Cannes 2024 Review: UNIVERSAL LANGUAGE, A Triumph for Canadian Cinema

Canadian filmmaker Matthew Rankin directs and stars in his new Winnipeg-set, Farsi-language comedy feature.

Contributing Writer; New Jersey, USA (@fuzzyyarns)
Cannes 2024 Review: UNIVERSAL LANGUAGE, A Triumph for Canadian Cinema
Immigration is a hot-button issue in several Western countries as they reconcile the ways in which it is transforming their national identity. Even in the United States, it remains an active tug-of-war. But in Canada, it is a fait accompli, a settled matter, as Canada has largely embraced its destiny as a nation of people from all over the world.
Matthew Rankin, in his magnificent new film Universal Language, offers a beautiful paean to Canada’s unyielding embrace of multiculturalism. It would almost be poignant if it weren’t so damn funny.
Univeral Language is an absurdist comedy that is not just a great Winnipeg film, but a great Canadian film. It is a film made by Canadians, for Canadians and extolls Canadian values. In a nod to the country’s diverse make-up, it is performed entirely in Farsi and French with a superb ensemble cast including numerous Iranian-Canadian actors. The tone veers somewhere between Wes Anderson and Jacques Tati. And the humor derives organically from national impulses, like Quebec not giving a fuck about the rest of the Country.
Universal Language takes place in an imagined reality where Winnipeg is entirely Farsi-speaking. All the signage in the city is in the Arabic alphabet and shops and street vendors sell Iranian wares. The screenplay weaves in a large cast of eccentric characters having quotidien adventures as they go about a regular day in their lives.
There’s the kid who loses his glasses (Sobhan Javadi), two sisters who find a 500 Iranian Riel note frozen in the ice (Rojina Esmaeili and Saba Vahedyousefi) and their classmate who dresses up like Groucho Marx (Parsa Sattari Ghahfarokhi). There’s also their beleaguered teacher (Mani Soleymanlou), the local Winnipeg tour guide (Pirouz Nemati), the lacrimologist who collects tears (Sahar Mofidi) -- this is a made-up job no such job exists -- and the turkey shop owners that have ordered a prize turkey from Quebec (Bahram Nabatian and Mohammad Salari). Then there’s writer-director Matthew Rankin playing a sad, depressed version of himself, and the kind man (Akram Khanalizadeh) who befriends him.
One of the greatest pleasures of Universal Language is the unexpected and often extraordinary ways in which our various characters cross paths with each other. Surprising relationships exist between them which almost function as reveals. The clever screenplay is beautifully constructed as all the events take place in a tight 36-hour time span. Rankin achieves unity of time and place by packing all his characters in a small Winnipeg neighborhood so that they all keep bumping into each other in fascinating encounters.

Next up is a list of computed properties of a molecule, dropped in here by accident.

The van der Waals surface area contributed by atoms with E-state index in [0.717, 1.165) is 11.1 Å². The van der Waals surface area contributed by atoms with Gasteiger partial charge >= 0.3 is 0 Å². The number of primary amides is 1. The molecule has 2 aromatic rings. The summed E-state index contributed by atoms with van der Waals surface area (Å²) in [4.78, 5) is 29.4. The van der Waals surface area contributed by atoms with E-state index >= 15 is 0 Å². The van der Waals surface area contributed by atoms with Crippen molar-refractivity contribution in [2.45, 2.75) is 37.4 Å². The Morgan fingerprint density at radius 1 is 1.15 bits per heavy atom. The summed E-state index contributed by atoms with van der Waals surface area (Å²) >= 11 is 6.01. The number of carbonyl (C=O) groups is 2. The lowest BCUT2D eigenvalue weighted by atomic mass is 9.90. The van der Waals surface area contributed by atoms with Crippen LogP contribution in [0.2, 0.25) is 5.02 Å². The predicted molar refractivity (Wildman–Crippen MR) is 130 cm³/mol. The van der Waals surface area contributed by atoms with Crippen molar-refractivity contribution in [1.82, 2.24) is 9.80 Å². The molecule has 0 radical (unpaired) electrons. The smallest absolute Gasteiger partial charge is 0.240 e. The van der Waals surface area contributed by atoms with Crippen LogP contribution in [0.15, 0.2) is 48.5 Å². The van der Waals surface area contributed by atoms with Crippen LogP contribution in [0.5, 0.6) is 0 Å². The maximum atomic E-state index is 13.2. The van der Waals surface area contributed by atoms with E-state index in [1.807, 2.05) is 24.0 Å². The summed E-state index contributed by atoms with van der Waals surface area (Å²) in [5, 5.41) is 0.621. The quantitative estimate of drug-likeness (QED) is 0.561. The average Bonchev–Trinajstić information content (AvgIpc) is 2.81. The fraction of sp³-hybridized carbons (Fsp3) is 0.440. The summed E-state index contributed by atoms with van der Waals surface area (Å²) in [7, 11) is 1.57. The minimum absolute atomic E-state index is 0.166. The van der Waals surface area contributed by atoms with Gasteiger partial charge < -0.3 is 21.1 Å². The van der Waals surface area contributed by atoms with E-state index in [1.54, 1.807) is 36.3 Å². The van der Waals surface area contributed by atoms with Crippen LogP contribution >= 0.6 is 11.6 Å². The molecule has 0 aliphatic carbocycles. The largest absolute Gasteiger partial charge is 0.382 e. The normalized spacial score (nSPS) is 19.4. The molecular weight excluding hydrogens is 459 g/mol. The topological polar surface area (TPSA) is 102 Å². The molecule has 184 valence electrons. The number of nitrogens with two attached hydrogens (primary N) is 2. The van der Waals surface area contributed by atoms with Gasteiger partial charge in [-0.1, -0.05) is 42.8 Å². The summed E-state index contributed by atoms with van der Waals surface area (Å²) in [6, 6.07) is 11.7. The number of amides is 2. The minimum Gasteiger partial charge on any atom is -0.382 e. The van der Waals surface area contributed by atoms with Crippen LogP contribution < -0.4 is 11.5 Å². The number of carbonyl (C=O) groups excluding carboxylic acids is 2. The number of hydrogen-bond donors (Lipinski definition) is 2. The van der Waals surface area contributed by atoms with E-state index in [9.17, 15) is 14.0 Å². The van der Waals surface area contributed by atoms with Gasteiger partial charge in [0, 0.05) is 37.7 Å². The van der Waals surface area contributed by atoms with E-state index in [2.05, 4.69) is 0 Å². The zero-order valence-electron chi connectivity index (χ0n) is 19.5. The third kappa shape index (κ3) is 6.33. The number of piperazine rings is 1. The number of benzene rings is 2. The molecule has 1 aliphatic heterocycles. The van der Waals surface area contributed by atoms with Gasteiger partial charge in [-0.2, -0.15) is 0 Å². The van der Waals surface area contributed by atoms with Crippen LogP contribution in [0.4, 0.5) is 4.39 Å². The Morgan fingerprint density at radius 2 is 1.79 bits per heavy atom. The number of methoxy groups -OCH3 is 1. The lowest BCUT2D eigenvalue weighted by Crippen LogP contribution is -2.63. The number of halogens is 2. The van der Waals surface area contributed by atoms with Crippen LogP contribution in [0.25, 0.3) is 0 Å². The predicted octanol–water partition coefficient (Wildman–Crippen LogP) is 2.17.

For a small film with modest resources, Universal Language also boasts terrific mis-en-scene. The wide and medium shots, often with symmetrical framing and elaborate art direction, strongly recall Wes Anderson’s persnickety blocking. An early scene sees a shot reverse sequence repeatedly break the 180-degree rule with identical positioning of objects within the frame to further disorient the viewers. A 360-degree panning shot at a traffic island has multiple lines of actions happening in the frame at different distances from the camera.
Rankin also uses the brutalist architecture of Winnipeg to create imposing geometric tableaus for his characters to wander through. Universal Language’s sophisticated visual grammar elevates it over Hollywood comedies, which are essentially TV-level sitcoms on the big screen.
The imaginative production and costume design add to the Anderson of it all. Interiors replicate the 70s pseudo-Euro style with several standout environments, like a tissue paper repository, a bingo club for older patrons and a turkey shop with pictures of turkeys on the wall.
Audiences might be forgiven for thinking Universal Language is a period piece, as the screen is stripped bare of all modern appliances and equipment. Only a shot of the highway late in the film breaks the illusion because we finally see modern cars. The scene confirms Universal Language is set in contemporary Winnipeg, though by way of Tehran. When we inevitably visit the most Canadian institution of all, a local Tim Hortons, it too is transformed into an Iranian tea salon.
The game cast, including child and adult actors, deliver their lines in an arch, deadpan manner, like in the Nordic comedies of Roy Andersson and Aki Kaurismäki. It makes some of the bizarre things they say to each other more amusing. Other recurring gags include Quebec and Manitoba each having their own versions of cheesy TV ads, Winnipeg tourist landmarks including a bag left on a park bench, and a turkey that travels by bus.
Universal Language isn’t bereft of feeling though. A breathtaking switcheroo in the finale brings in the pathos and simply illustrates the film’s central thesis: Canadians, regardless of origin, are all alike due to their capacity for selflessness and generosity.
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CannesCannes 2024Matthew RankinPirouz NematiUniversal Language

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